They called it the artistic crime of the century. Shortly after 7:15am on 7 August, 1974, a 24-year-old Frenchman stepped off the roof of the South Tower of the World Trade Center into thin air. And walked around for 45 minutes.
When the police arrived, they were stunned. Standing on a thin steel cable strung 140ft between the Twin Towers, swinging in the morning breeze a quarter of a mile up, Philippe Petit started to laugh. He sat down, gave knee-salute and, while lying on the wire, seemed to be talking with a seagull circling above his head. “We asked him to get off the high wire, but instead he turned around and ran back out into the middle,” recalled one of the bewildered officers. “He was bouncing up and down. His feet were actually leaving the wire.” By the time he calmly stepped back onto the rooftop – and into handcuffs – Petit had made eight crossing between the Towers. When spellbound reporters asked why he did it, the young man simply shrugged. “When I see three oranges, I juggle. When I see two towers, I walk.”
“It’s one of those stories where it’s almost impossible to believe it all happened. It’s wonderful and it’s all true,” says James Marsh, the Brit director of The King who brings Petit’s story to film with documentary Man On Wire. “Le Coup” took six years of planning. Petit and a group of rag-tag conspirators – including his girlfriend, best friend, a WTC employee, a random Australian and a NY pothead – disguised themselves as businessmen, journalists and construction workers, smuggling their equipment in using fake IDs and hid in the towers overnight while security guards prowled the building. “My references for this film were heist thrillers, particularly Rififi with it’s extraordinary silent break-in,” says Marsh. “We created this structure, where we see this unfolding crime take place and then flashback to the events that got them there.”
Petit has been asked to consent to a film of that day numerous times over the years. But it took Marsh to finally persuade him to let him tell the story. “Philippe doesn’t really live in the same world as you and I. You have to enter his world, and if you do so, you have to enter it on his terms. You must never call him a daredevil. Or refer to it as a stunt. He’s an accomplished pickpocket, and a magician and a juggler. And he’ll display all those darks arts for you when you meet him.”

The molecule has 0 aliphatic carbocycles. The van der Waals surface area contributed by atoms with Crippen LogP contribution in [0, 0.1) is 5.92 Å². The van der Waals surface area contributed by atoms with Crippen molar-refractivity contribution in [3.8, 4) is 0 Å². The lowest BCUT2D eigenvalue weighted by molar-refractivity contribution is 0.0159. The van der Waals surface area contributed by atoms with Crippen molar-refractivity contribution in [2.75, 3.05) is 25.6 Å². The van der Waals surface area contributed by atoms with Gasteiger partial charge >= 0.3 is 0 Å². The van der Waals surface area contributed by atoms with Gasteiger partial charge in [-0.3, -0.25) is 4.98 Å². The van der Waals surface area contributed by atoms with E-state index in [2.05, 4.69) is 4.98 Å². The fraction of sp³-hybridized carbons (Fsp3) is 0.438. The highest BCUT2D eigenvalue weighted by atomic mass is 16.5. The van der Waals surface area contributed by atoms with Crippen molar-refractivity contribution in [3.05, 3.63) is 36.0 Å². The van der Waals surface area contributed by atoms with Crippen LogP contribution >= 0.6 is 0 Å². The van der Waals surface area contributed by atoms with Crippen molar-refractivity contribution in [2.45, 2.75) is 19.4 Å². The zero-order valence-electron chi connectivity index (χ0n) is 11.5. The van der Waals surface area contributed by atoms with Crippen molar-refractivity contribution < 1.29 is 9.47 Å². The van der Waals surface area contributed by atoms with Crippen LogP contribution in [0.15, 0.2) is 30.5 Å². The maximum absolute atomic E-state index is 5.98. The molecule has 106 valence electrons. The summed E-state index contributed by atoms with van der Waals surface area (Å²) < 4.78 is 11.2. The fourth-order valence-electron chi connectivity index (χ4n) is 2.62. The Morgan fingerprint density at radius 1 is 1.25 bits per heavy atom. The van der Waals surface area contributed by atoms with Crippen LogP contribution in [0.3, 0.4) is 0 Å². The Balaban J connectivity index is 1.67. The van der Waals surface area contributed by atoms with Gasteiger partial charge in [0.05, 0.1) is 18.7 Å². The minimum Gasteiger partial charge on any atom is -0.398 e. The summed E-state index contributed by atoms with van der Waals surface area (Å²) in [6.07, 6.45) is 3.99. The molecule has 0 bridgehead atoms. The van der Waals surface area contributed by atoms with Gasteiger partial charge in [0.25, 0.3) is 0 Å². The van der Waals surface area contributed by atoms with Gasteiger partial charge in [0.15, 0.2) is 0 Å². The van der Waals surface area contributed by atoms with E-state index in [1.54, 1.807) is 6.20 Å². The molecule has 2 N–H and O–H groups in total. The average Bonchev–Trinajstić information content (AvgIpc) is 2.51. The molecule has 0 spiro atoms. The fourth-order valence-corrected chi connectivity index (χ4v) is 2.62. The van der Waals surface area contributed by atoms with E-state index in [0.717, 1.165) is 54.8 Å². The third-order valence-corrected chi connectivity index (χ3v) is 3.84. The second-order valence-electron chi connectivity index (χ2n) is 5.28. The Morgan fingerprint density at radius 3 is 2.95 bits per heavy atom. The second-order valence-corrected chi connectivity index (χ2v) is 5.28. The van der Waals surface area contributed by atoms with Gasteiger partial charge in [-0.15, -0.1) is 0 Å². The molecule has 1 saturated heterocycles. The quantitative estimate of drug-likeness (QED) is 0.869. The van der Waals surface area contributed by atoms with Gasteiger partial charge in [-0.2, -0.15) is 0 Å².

As he climbs the walls and hides under curtains, watching the charismatic Frenchman tell his own story is a one-man show. “It’s strange because film is what drives me for all my life. I think my life… I think it’s a movie,” Petit tells Total Film in his rich Gallic accent, so animated that almost every sentence turns into a performance. In fact, for the last 25 years, Petit has been making a list of his favourite film. “It’s a long list, but let’s say, I like Marat/Sade from Peter Brook, The Man In The Glass Booth, the films of Milos Forman, Fellini, Kurosawa…” Hitchcock’s Vertigo? “Yes, yes, Vertigo, Rope, I have seen quite a few Hitchcock films. And The Birds, of course…” Petit doesn’t take the bait. In fact, he doesn’t even acknowledge the existence of the word “falling”. “That’s not what I’m talking about,” he chuckles. “You are. But not I. Heh, heh… No, I cannot do that. This is a word that is foreign for my mind. I walk on thin lines in mid-air. What you just describe is the opposite, the negation of that.”
Three decades later, people did fall from the Towers, as Petit watched all day in horror on a neighbour’s television. But for Marsh, here was a chance to “somehow reclaim the memory of those buildings for something else, just for the duration of the film.” And Man On Wire is the first film since 9/11 in which the Towers are instinctive associated with magic and wonder, no longer a symbol of tragedy. “Besides the fact that thousands of people lost their lives, I had a personal connection with those towers, they were alive inside me,” says Petit. “I had seen them grow and I had married them with my wire, and now to see them die was a very personal drama.”
Still performing on the street and continuing his high-wire projects, Petit describes himself as “a filmmaker at heart who has not done his first film”. That could be about to change – he’s now develop his own film about that WTC wire-walk. He also has a friend who might be able to help. “I like to remember that we met by accident but it’s not true! I loved his early films, like 25 years ago, and I wrote him a little note. We met and we discovered we were like brothers! Heh, heh, heh. And sometimes we fight to the blood. The world is small. I had to meet Werner Herzog. And he had to meet me.”
Publication: Total Film.